Outside groups in Georgia are sending absentee ballot applications to voters, potentially causing confusion and delays in mailing ballots.
The Patriots Foundation, a self-proclaimed watchdog group, has been conducting a nonpartisan voter turnout effort in various states around the country, according to the group’s president, Craig Robinson. The effort has come after the state of Georgia decided not to send out absentee ballot applications for its upcoming elections.
The mailers, which were coming from the Patriots Foundation’s address in Iowa, confused and surprised at least one Georgia voter who wasn’t expecting the unsolicited mailing, according to KARE 11. Robinson acknowledged that the mailers came from his out-of-state organization’s address, but said the addresses on the envelopes for the applications were all for local county election offices.
“Yes, my office address is the return address on the delivery envelope. The address that the absentee request is returned to is the local county auditors office,” Robinson said in an email statement to CNN.
Robinson said the group is simply attempting to encourage voter turnout.
“We encourage all voters who are eligible to exercise their right to vote, and if they are permitted to vote by mail to consider doing so,” Robinson said.
Jordan Fuchs, the Georgia deputy secretary of state and chief of staff to Secretary of State Brad Raffensperger, told CNN that the state’s voter list is available for purchase on the state website to any groups “for the purposes of outreach and education.”
Georgia has a primary runoff in August as well as the general election in November.
The mailers come as election officials across the country have been encouraging vote-by-mail as a pandemic safe option. For Georgia’s June primary, Raffensperger sent out nearly 7 million absentee ballot applications requests. For the November election and the August runoff, though, Raffensperger doesn’t plan to repeat the mailing, prompting third party groups to step in
Fuchs told CNN that Raffensperger decided against a similar mass mailing for August and November in order to cut down on some of the “hiccups” experienced in the primary, instead pushing for voters to request ballots on an absentee ballot website. The site will require voters go online to requests their ballot instead of filling out a paper form, like those used in the primary.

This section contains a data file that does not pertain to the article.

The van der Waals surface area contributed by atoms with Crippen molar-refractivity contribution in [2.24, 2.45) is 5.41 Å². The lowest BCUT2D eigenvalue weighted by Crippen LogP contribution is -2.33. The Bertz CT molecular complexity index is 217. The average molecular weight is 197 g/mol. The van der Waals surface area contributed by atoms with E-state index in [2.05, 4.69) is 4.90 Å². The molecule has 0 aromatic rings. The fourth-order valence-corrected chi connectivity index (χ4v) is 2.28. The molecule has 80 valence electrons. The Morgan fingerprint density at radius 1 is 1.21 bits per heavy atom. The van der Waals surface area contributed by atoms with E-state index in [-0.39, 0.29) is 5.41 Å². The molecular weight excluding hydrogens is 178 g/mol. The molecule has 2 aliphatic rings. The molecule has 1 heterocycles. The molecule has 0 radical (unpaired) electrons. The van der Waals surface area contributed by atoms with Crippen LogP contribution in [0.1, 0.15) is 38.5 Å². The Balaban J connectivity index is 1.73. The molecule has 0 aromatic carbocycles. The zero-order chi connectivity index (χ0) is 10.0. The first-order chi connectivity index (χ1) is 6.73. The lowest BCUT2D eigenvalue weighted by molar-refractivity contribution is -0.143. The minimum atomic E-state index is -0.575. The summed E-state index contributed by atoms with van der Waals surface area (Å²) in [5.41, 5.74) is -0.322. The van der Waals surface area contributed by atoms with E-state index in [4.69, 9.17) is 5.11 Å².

“Third parties on the left, right and nonpartisan groups are sending applications to various targeted groups. Data collected from voters on their request forms should be redirected to county elections offices, not third parties. Please mail all of your requests to your specific county elections office, ” said Walter Jones, Raffensperger’s voter education manager.
Mailing absentee ballot requests on-time and successfully getting the official ballot to voters has been a lingering problem against the backdrop of the 2020 election cycle and the coronavirus pandemic. States failed to get thousands of absentee ballots to voters in recent primary elections.
Still, this isn’t the first time such a mailing has gone out and caused some issues for Georgia voters in an election year. In 2018, Democrat Stacey Abrams’ gubernatorial campaign sent out about 20,000 absentee ballot requests with the incorrect voter identification numbers. The clerical error put many of the absentee requests at risk of not being processed, according to Maggie Chambers, spokeswoman for the Georgia Democratic Party. But in the end, the error didn’t stop the ballot requests from being processed.
“This is not an uncommon practice by any means,” Chambers said. “But you certainly see campaigns sending out things to facilitate vote-by-mail, usually looking at smaller populations. Though I think we’re probably going to see bigger groups doing it this year.”
CORRECTION: This story has been corrected to reflect that the Patriots Foundation is sending mailers from its address in Iowa and that the return addresses for the ballot applications are for local county election offices.